Aberrated optics: This may occur secondary to central island, decentred ablation, irregular astigmatism and even early post-LASIK ectasia. Patients have glare, haloes and decreased uncorrected and best-corrected visual acuity, often worse at night. Tomographic evaluation is needed to rule out ectasia. I then generally give some time for epithelial remodelling and also use brimonidine eye drops for pupillary constriction to try and relieve symptoms non-surgically.
Unresponsive and persistent cases may respond to rigid gas permeable contact lenses or topography-guided therapeutic refractive surgery. In SMILE, partially retained lenticule can cause irregular astigmatism and symptoms. Fourier domain OCT and diluted IVTA can be used to delineate the retained fragment and remove it. In Epi-LASIK, stromal injury from blade can cause irregular astigmatism and in case of an uneven bed, ablation should be postponed.
Dysphotoptic symptoms:
Patients may complain of glare, haloes, ghosting and night vision abnormalities. These are more common with larger corrections, smaller optic zone, aberrated optics (see above) and larger pupil size (more important with older laser technology). Transient light sensitivity occurs in some patients but generally responds to treatment.
Epithelial ingrowth, Striae, Diffuse Lamellar keratitis (DLK), Interface debris: These complications can generally be addressed with good resolution. I leave subtle peripheral striae and inactive, peripheral epithelial ingrowth alone but symptomatic ones need intervention. DLK always needs to be treated aggressively with steroids and in more advanced cases with flap lift and wash.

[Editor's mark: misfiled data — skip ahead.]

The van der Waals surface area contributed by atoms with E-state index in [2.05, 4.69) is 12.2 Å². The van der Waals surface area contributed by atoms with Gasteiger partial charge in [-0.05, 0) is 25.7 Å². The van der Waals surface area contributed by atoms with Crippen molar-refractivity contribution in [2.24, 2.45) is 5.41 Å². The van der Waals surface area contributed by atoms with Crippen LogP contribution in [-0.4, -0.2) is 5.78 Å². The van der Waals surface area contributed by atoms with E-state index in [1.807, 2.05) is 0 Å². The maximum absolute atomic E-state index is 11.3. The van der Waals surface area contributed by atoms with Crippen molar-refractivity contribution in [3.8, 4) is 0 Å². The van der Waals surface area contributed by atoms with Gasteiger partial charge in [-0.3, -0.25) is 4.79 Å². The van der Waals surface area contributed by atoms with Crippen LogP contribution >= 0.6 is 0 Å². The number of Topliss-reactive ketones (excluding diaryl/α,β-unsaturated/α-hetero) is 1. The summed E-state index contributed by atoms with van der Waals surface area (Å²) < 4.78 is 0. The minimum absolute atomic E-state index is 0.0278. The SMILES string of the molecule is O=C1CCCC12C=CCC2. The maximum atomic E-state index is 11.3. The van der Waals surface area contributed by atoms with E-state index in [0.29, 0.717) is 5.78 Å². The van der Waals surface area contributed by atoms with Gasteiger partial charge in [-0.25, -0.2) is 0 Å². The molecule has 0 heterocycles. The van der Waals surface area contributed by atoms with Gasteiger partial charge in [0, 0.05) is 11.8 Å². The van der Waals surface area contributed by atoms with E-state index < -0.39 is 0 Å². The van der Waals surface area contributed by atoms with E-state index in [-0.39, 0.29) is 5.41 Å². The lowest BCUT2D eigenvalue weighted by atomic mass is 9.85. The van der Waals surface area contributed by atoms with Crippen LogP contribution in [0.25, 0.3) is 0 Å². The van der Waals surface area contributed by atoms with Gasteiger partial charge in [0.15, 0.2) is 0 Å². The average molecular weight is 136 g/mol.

I always make sure that refractive expectations are set right by proper counselling. I take care to explain that though refractive surgery in its current form gives excellent results, both efficacy and safety-wise, it cannot guarantee spectacle independency for all activities for every single patient. I have rarely seen situations where an otherwise happy 20/20 patient becomes concerned on seeing +/-0.25 to 0.5DS spherical equivalent come up on autorefractor reading, as they expect it to come to a perfect zero.
Consent and patient counselling should include complications such as dry eye and the possibility of some residual refractive error. Over-corrections and under-corrections may occur and are generally treatable after refractive stabilization. Aggressive topical steroids can be used for under-corrections. Deep surface ablations can be prone to haze/regression and Mitomicin-C is used intra-operatively.
To conclude, complications are an inevitable part of every surgeon’s life and these should be dealt with properly either by the surgeon or through specialist referral.

* Dr Soosan Jacob is Director and Chief of Dr Agarwal’s Refractive and Cornea Foundation at Dr Agarwal’s Eye Hospital, Chennai, India and can be reached at

Latest Articles

escrs members advert